The opening installment sets up the basics of what to expect as we learn about the D-Agency established in 1937 to essentially get a more formal spy agency underway. There are those within the government and military that aren’t keen on this and some small acts of sabotage are placed into the series as the years progress as well. The opening episode shows how things work with the whittling down of candidates and how there’s only one with military training among them but that they’re all definitely skilled in many ways. Through this we follow how Sakuma struggles with what he’s trying to do as a kind of army liaison here and coming to understand the importance of what this agency will do. But at the same time it also shows the mindset of those in power as they point back to a previous armistice where the Japanese government got screwed by not realizing there was a game being played by other nations that took advantage of them, hence wanting to set up sleeper agents throughout the world to ensure they were partaking in the game proper.
What the show does from there is what allows it to work. The basic idea is that the eight or so men of this organization all go off to their own tales with their spymaster occasionally getting involved from time to time. Honestly, it’s not even important to really remember their names because their tales are largely self contained and there’s only some minor reconnect later on. What works is that we see them being spread out to different locations and involved in very different stories. An early on involves one of them spending time in occupied France and trying to discover what’s going on with the resistance. Another focuses on some time in Shanghai where one is ferreting out a potentially troublesome traitor in the command structure to be dealt with. These tales showcase the foreign lands well and how these Japanese men find themselves dealing with a range of reactions to their presence.
A particularly fun one for me involved Amari as he’s on a large cruise ship heading toward Hawaii with a mission of assassination. It’s the most visually different episode in a way as it’s almost all outdoors and has a brighter look to the more murky and earthy stories elsewhere but it was fun simply because of how the assassination plays out and his need to backtrack to find the actual killer and why, and determine what to do with that information. These guys are all dealing with small stories in the face of the larger war that’s underway But my favorite story is the one that focuses on Yuuki, the spymaster that runs the group, as we get the story of his past told to a reporter that’s investigating the man based on other information. There’s that curiosity as to what’s true and what isn’t because you know that these guys all had their histories wiped before coming into the organization so someone like Yuuki likely has an even more convoluted past to allow for shenanigans. But watching as it unfolds, grasping at what makes sense and what you want to be true, while the twists and turns come is simply delightful.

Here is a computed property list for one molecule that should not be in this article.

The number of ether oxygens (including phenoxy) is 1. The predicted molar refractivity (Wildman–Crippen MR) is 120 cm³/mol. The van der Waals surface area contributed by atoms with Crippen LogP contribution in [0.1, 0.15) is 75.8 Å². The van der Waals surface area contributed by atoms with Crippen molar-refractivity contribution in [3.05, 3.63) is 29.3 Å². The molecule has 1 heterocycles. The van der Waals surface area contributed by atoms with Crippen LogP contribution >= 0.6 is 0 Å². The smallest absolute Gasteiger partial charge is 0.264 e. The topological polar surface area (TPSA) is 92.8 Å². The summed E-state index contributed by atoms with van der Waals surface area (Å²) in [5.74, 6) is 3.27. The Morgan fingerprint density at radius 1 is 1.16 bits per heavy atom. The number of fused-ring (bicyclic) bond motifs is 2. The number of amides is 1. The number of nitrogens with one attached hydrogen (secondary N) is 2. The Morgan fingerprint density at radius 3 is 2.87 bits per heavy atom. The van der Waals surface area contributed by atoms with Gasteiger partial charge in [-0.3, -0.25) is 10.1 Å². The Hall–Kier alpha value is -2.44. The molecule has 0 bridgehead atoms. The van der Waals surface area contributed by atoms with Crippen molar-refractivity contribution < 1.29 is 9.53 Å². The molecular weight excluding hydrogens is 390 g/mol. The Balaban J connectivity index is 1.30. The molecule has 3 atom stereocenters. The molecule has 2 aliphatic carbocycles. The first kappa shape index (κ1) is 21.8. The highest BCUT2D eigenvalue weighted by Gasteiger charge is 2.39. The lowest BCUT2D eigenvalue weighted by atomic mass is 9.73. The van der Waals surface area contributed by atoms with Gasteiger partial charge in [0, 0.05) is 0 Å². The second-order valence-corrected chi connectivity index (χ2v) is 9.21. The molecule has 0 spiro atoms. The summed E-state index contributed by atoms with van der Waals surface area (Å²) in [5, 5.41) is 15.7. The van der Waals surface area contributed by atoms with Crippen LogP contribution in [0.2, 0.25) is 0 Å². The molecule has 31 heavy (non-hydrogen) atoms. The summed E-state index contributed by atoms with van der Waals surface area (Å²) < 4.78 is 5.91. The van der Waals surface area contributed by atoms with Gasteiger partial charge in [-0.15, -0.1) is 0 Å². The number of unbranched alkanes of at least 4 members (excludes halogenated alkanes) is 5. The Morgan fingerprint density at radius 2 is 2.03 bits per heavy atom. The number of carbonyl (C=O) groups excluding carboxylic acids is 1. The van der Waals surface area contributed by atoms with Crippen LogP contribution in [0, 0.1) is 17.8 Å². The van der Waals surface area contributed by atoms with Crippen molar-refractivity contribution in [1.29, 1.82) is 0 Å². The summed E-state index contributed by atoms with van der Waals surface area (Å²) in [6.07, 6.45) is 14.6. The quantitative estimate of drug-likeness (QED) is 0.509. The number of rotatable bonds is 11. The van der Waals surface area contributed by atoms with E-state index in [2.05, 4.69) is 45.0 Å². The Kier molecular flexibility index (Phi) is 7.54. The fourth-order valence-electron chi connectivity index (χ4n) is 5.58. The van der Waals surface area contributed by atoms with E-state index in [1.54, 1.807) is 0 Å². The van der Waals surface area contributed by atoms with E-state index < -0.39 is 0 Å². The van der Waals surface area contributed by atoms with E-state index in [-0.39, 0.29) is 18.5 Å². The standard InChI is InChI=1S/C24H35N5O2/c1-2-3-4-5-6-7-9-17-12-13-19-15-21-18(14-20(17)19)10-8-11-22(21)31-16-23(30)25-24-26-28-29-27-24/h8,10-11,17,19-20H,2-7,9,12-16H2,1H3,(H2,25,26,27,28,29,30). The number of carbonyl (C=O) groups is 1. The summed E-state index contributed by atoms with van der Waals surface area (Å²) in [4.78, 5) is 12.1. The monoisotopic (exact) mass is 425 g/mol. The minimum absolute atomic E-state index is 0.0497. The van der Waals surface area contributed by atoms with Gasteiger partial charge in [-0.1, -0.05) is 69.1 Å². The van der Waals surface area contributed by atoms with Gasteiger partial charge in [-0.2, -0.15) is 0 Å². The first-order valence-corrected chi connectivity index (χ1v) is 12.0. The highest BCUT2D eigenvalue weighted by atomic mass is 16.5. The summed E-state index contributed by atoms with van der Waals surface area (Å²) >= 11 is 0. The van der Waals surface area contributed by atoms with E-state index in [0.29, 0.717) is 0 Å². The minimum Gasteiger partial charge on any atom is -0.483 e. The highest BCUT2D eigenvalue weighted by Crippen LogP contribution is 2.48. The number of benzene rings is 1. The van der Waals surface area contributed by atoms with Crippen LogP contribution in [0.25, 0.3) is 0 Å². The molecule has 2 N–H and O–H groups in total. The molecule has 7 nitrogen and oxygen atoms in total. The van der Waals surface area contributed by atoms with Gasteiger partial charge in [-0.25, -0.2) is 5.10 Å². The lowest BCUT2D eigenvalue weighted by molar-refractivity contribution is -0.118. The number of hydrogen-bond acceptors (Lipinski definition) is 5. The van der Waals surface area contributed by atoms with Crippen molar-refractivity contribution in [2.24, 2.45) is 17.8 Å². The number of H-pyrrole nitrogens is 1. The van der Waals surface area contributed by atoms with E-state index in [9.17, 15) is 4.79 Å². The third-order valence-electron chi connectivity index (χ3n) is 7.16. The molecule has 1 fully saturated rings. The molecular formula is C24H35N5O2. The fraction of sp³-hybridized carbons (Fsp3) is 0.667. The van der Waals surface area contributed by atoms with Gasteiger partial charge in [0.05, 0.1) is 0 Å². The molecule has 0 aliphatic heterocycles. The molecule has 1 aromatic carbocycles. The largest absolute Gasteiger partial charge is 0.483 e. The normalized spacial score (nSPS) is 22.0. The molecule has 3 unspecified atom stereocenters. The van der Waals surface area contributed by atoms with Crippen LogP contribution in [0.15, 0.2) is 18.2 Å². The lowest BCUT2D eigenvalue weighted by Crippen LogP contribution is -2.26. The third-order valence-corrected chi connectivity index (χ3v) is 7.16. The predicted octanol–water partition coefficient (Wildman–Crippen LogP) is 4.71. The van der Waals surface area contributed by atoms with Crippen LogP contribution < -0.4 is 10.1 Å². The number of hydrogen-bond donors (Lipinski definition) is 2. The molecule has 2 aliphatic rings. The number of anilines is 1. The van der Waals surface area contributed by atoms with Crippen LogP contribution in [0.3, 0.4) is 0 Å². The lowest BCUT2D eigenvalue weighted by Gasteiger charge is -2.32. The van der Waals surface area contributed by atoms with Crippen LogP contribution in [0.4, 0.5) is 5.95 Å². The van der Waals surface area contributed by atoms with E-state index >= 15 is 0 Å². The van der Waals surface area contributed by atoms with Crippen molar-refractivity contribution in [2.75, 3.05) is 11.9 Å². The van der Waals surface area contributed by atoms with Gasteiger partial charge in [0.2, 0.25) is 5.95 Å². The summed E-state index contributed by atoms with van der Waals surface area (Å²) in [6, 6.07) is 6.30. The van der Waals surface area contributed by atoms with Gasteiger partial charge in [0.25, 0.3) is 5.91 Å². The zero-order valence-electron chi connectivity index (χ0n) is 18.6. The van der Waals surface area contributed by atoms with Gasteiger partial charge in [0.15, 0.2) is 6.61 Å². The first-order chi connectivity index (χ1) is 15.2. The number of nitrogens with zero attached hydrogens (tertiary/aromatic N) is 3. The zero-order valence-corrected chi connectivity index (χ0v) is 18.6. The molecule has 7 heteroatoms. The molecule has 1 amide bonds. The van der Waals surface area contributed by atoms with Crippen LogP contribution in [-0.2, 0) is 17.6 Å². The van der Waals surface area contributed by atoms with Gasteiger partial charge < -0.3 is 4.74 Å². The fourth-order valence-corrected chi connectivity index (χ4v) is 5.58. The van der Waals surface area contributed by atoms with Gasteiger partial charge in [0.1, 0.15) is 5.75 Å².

While the stories are cleaner than they should be in a lot of ways, Joker Game engages in some of the morality aspects of what these men do and why they do it. It’s not focused on their pasts and stories but on the missions themselves and how they handle it, some of which ties into the events that are aligned against the agency’s existence. The show has some great production qualities that you’d expect from this studio and with it being about the shadowy movements and less on action – though there is plenty- it sets a great and engaging mood. The dub cast definitely has fun engaging in this world and it’s a very welcome change of pace from what we usually get. I definitely recommend watching this in smaller batches, if not singly for the most part, to allow each little drama stand on its own and connect with it. Very good stuff.
Japanese Dolby TrueHD 2.0 Language, English Dolby TrueHD 5.1 Language, English subtitles, The Adventures of Night, the Black Cat (Part 1), The Adventures of Night, the Black Cat (Part 2), Trailers
Content Grade: A-
Audio Grade: B+
Video Grade: A-
Packaging Grade: B
Menu Grade: B
Extras Grade: B
Released By: Funimation
Release Date: September 26th, 2017
Running Time: 300 Minutes
Video Encoding: 1080p AVC
Aspect Ratio: 1.78:1 Widescreen
Sony KDL70R550A 70″ LED 1080P HDTV, Sony PlayStation3 Blu-ray player via HDMI set to 1080p, Onkyo TX-SR605 Receiver and Panasonic SB-TP20S Multi-Channel Speaker System With 100-Watt Subwoofer.